Baldur’s Gate 1 & 2: Enhanced Editions Review

Baldur's Gate

by Matt Kamen |
Updated on

Two legendary games, one great package – at least, that's the idea for Beamdog's collection of the seminal BioWare-developed Baldur's Gate titles. Unfortunately, the reality of playing these titles some two decades on from their original release, on platforms they were never intended for, undermines the quality of the games themselves.

This console port brings together both the complete first game, originally released for PC in the misty days of yore known as 1998, its 2000 sequel, Shadows of Amn, and all DLC for both games – including the new Baldur's Gate: Siege of Dragonspear adventure, created by Beamdog in 2016 to bridge the gap between the two. That's quite the timeline, complicated further by the fact that the Enhanced Edition versions came to PC back in 2012, and it's those versions that serve as basis for the Xbox One, PS4, and Switch releases.

Baldur's Gate 2

The fact that these are ports of a port of an upgrade is the core of all its problems. These aren't remasters or remakes as the average console player may understand them – while text has been updated to be legible on high definition screens, the visuals still betray their 20 years, as does the top-down, isometric display. While newcomers might expect the 2016 expansion to look a bit more polished, it instead caters more to purists, still looking jagged and blurry when zoomed in.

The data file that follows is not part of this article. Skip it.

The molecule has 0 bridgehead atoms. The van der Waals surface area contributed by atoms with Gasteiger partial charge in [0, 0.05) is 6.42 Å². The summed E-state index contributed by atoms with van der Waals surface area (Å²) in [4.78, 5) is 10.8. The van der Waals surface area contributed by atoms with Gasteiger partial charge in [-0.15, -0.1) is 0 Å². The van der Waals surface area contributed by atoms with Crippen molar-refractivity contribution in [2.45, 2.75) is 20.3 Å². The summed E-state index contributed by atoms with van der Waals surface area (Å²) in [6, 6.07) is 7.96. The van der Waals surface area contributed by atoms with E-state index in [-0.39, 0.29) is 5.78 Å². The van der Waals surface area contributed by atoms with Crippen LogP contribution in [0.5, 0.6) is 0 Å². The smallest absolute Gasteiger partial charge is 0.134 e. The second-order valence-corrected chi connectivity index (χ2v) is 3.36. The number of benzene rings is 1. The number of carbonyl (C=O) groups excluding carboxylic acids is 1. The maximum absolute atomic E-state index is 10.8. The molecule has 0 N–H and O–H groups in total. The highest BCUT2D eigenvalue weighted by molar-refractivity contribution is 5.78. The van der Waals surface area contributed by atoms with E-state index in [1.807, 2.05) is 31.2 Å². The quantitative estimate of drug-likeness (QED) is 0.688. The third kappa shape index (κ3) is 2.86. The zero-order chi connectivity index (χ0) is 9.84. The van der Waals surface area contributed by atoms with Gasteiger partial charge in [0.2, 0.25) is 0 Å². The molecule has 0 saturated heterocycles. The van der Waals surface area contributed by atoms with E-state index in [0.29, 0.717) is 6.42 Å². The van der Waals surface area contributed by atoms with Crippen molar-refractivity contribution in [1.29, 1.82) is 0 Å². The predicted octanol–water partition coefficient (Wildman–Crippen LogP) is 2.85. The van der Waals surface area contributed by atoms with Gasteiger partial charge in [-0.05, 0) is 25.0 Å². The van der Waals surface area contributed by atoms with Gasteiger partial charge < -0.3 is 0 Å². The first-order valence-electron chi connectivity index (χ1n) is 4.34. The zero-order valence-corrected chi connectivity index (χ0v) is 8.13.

The biggest problem though is that these games – indeed, these types of game – just aren't suited for console play. While Beamdog has done an admirable effort in converting the intuitive point and click controls of a mouse and keyboard to the intricate layout of any of the consoles' controllers, with radial dials allowing quicker access to inventory, journal logs, and stat screens, it's still far too fiddly. Even walking around the world feels unnecessarily complex once you have a party, the slightest slip of a finger swapping you between moving the whole group to just one character, or from moving characters to moving just a cursor to interact with items.

The problems follow through to combat or using particular skills, where a mix of pause-screen tactical selections blurs confusingly with real-time altercations. The game never quite makes clear who's doing what, where, to whom, or why, and if you're not a returning player from the originals, you'll soon tune out.

Baldur's Gate remains, at its core, one of the greatest stories ever told in a game, elevating you from nobody to hero, then in its sequel from hero to god. The freedom it provides in how you get there, both narratively and in how the repurcussions of your actions pan out in the games, still feels groundbreaking. However, anyone who has the capacity to play them on PC should do so – the console releases are a poor substitute for the real thing

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